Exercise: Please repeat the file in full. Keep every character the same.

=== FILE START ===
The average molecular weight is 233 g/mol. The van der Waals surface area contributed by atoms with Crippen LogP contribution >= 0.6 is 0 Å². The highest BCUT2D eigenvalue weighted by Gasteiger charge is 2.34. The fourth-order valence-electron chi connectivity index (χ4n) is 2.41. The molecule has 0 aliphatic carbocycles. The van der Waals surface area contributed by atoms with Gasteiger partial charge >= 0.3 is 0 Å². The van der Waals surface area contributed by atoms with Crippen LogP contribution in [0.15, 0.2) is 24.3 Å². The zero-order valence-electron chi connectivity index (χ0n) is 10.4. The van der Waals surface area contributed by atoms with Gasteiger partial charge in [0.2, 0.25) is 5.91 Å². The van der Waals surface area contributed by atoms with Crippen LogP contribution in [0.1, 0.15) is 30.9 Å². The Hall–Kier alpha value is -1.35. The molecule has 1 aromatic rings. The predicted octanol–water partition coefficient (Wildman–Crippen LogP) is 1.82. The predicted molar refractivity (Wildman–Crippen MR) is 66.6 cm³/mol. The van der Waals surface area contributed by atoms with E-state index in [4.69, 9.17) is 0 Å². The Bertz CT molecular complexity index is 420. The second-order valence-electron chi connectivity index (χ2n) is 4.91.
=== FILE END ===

The average molecular weight is 233 g/mol. The van der Waals surface area contributed by atoms with Crippen LogP contribution >= 0.6 is 0 Å². The highest BCUT2D eigenvalue weighted by Gasteiger charge is 2.34. The fourth-order valence-electron chi connectivity index (χ4n) is 2.41. The molecule has 0 aliphatic carbocycles. The van der Waals surface area contributed by atoms with Gasteiger partial charge >= 0.3 is 0 Å². The van der Waals surface area contributed by atoms with Crippen LogP contribution in [0.15, 0.2) is 24.3 Å². The zero-order valence-electron chi connectivity index (χ0n) is 10.4. The van der Waals surface area contributed by atoms with Gasteiger partial charge in [0.2, 0.25) is 5.91 Å². The van der Waals surface area contributed by atoms with Crippen LogP contribution in [0.1, 0.15) is 30.9 Å². The Hall–Kier alpha value is -1.35. The molecule has 1 aromatic rings. The predicted octanol–water partition coefficient (Wildman–Crippen LogP) is 1.82. The predicted molar refractivity (Wildman–Crippen MR) is 66.6 cm³/mol. The van der Waals surface area contributed by atoms with E-state index in [4.69, 9.17) is 0 Å². The Bertz CT molecular complexity index is 420. The second-order valence-electron chi connectivity index (χ2n) is 4.91.